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Africa silent on Liu Xiaobo

Liu Xiaobo, Chinese dissident and Nobel Peace Prize laureate

© VoA/Wikipedia
afrol News, 9 October
- No prominent African politician has made statements of support or congratulation to Chinese human rights activist Liu Xiaobo, who yesterday was awarded the Nobel Peace Prize. Press reports are sober.

Last year, South African President Jacob Zuma was quick to congratulate US President Barack Obama on being awarded the 2009 Nobel Peace Prize. "It is with great pleasure that I received the news," President Zuma said in a statement shortly after the news broke.

Kenyan President Mwai Kibaki equally "hailed" President Obama, as did Zimbabwean Prime Minister Morgan Tsvangirai and a long list of African state and opposition leaders.

This year, with a Chinese dissident receiving the prize, the reaction in Africa is far from hilarious. Presidents Zuma and Kibaki are silent. PM Tsvangirai used the day to lash out against President Robert Mugabe's lack of respect for human rights - no word about China.

Also the African press has had a chiller reporting about this year's award than last year's Obama-fever.

From Algeria's leading daily 'El Watan' to 'Gabonews' and Senegal's pro-government 'Le Soleil' and most large French language African media, reporting on the Nobel Peace Price was based on the French agency 'AFP' and generally held in brief. China's "irritation" however did not go unnoted.

Some African newspapers however edited their own reports on the Oslo event. Senegal's conservative daily 'Walf Fadjri' gave a broad presentation of both Mr Liu and his struggle and of the Chinese view.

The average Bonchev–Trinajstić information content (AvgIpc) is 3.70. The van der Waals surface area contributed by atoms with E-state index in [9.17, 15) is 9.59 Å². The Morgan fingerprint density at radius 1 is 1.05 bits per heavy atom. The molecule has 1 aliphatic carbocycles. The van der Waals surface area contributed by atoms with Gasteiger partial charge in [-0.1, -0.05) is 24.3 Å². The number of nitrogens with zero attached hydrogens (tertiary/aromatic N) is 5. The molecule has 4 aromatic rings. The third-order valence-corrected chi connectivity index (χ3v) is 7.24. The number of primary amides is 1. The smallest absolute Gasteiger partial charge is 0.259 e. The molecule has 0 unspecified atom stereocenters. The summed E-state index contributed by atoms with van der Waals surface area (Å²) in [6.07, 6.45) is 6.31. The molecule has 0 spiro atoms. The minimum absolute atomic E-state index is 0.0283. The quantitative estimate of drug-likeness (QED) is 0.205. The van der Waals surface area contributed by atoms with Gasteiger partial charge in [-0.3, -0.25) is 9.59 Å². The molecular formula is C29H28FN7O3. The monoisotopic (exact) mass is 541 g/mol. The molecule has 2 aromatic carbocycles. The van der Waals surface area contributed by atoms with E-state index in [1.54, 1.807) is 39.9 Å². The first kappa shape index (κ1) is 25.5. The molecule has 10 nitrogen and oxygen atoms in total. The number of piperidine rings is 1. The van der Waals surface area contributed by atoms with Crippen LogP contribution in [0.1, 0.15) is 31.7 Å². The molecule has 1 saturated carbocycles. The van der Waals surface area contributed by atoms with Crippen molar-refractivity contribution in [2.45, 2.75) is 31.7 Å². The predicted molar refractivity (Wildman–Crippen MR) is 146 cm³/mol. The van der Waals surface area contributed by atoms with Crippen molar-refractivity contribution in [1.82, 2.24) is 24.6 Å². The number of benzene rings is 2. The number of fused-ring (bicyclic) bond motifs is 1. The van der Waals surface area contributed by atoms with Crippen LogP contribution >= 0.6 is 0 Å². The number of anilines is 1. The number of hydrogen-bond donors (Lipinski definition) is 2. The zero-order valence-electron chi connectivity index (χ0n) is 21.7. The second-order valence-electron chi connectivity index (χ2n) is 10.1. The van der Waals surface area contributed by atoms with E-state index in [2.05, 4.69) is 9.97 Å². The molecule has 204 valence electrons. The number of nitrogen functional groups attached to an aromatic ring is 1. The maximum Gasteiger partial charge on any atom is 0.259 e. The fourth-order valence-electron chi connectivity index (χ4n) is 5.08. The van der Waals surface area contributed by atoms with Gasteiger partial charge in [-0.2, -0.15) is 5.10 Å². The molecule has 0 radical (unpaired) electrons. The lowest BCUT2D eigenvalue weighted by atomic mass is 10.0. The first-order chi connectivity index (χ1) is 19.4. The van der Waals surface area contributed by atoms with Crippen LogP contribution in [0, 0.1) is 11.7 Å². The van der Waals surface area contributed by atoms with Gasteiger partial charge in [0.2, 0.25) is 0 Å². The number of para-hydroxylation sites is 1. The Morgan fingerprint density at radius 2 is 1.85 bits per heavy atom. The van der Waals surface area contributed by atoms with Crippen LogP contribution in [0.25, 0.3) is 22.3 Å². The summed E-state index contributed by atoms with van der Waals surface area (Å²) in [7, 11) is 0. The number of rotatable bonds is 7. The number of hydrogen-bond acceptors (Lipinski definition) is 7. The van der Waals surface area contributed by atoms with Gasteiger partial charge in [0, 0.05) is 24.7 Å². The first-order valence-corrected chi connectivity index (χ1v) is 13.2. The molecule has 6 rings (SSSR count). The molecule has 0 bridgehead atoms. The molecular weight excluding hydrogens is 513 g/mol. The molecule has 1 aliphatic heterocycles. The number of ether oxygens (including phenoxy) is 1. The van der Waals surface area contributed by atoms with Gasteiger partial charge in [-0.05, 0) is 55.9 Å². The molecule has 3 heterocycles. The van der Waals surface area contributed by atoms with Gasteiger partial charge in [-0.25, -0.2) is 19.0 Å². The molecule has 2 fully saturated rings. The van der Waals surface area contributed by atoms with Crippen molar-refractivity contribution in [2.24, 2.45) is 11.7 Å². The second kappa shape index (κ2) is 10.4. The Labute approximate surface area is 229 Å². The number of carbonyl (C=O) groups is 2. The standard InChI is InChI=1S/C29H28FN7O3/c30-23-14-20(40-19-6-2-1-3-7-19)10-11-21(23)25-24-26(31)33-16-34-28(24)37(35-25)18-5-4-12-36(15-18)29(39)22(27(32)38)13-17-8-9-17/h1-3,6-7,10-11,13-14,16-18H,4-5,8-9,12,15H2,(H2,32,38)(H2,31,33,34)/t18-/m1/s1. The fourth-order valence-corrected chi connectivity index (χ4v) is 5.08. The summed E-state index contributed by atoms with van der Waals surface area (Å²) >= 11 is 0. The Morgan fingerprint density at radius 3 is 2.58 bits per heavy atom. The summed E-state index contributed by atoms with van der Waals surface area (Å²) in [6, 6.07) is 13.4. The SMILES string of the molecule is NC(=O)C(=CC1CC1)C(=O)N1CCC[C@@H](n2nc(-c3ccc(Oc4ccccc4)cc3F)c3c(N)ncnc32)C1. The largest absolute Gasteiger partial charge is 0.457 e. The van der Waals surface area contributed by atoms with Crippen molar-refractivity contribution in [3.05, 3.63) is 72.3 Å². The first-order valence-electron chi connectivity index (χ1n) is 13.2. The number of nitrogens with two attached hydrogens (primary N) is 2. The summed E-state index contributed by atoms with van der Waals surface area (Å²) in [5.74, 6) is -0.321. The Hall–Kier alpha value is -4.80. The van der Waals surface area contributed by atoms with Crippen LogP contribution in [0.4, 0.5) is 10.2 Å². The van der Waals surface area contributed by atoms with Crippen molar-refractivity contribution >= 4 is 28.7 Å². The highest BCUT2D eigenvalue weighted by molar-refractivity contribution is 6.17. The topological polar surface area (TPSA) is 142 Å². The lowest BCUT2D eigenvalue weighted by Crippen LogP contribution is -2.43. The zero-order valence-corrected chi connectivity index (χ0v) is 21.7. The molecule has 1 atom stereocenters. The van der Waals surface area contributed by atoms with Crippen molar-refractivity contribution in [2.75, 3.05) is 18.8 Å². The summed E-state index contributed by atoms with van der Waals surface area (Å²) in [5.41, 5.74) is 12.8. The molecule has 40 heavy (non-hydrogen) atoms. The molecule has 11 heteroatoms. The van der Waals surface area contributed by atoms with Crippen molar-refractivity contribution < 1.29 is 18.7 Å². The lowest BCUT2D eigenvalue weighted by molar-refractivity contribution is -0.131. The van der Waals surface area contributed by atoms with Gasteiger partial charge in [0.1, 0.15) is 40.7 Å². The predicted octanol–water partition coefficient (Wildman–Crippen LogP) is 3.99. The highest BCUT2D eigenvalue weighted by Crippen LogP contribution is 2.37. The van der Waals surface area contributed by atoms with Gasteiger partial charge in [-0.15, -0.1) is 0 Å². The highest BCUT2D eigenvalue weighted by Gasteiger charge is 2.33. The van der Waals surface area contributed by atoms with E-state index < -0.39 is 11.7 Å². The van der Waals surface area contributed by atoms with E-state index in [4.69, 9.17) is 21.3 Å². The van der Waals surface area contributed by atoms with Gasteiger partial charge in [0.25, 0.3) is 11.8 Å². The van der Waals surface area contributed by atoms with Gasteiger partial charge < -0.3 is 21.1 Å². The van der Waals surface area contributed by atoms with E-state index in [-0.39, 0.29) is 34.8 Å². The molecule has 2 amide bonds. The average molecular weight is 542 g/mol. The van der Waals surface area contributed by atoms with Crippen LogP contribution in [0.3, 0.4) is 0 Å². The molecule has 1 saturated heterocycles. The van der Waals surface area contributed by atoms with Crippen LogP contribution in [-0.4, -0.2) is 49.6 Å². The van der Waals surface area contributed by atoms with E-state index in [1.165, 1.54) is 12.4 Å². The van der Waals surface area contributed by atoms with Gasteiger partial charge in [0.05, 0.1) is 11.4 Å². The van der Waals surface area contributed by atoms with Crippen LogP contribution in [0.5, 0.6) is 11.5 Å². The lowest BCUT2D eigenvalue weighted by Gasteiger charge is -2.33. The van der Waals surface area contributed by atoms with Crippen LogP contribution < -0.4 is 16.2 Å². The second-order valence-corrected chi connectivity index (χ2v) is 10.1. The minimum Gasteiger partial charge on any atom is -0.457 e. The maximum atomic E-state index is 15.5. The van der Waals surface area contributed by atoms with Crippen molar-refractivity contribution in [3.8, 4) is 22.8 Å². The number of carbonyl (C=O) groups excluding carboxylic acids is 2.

But the Senegalese newspaper, in line with several others, in its own analysis emphasised that the decision to award Mr Liu "appears to be an attempt by the West to give lessons in democracy and human rights in China." Between the lines, the analysis could be read as criticism to "Western lessons" also regularly sensed by Africans.

The other main angle by independently reporting African media was that Morgan Tsvangi

Zimbabwean Prime Minister Morgan Tsvangirai and South African President Jacob Zuma are silent on the 2010 Peace Prize

© PM's office/afrol News
rai had "missed out on the Nobel Peace Prize again" ('Newsday', Zimbabwe). The Zimbabwean PM was seen as the major African candidate for the prestigious award.

Among African political leaders and the members of the press, the continent's new dependence on good relations with China has not gone unnoted. With China's massive investments in Africa, no other country has contributed more to the continent's impressive economic growth during the last decade.

Also, the Chinese feeling of humiliation over "Western lessons" is well recognised all over Africa, and in many cases automatically causes a reflex of sympathy with any nation criticised by the West. Too many times, Western double standards have caused irritation in Africa and other formerly colonised nations.

African governments and businesses currently are eager to deepen ties with China and to learn from China's impressive growth. By now, only four African nations still recognise Taiwan (Burkina Faso, The Gambia, São Tomé and Swaziland), while the list was much larger in the 1990s. The last African country to shift from Taiwan to Beijing was Malawi in 2008.

And while Western countries insist on having a "human rights dialogue" with China and African countries, Sino-African relations steer away from this delicate issue. Human rights issues are internal issues. Questions about the fate of Mr Liu are better left to the Chinese in these types of bilateral relations.

African leaders therefore will not consider asking for the freeing of the Nobel Peace Prize laureate. Mr Liu therefore will not get the same status as Wangari Maathai, Albert Lutuli, Nelson Mandela or Desmond Tutu. Despite the fact that Archbishop Tutu was key among those nominating Mr Liu.


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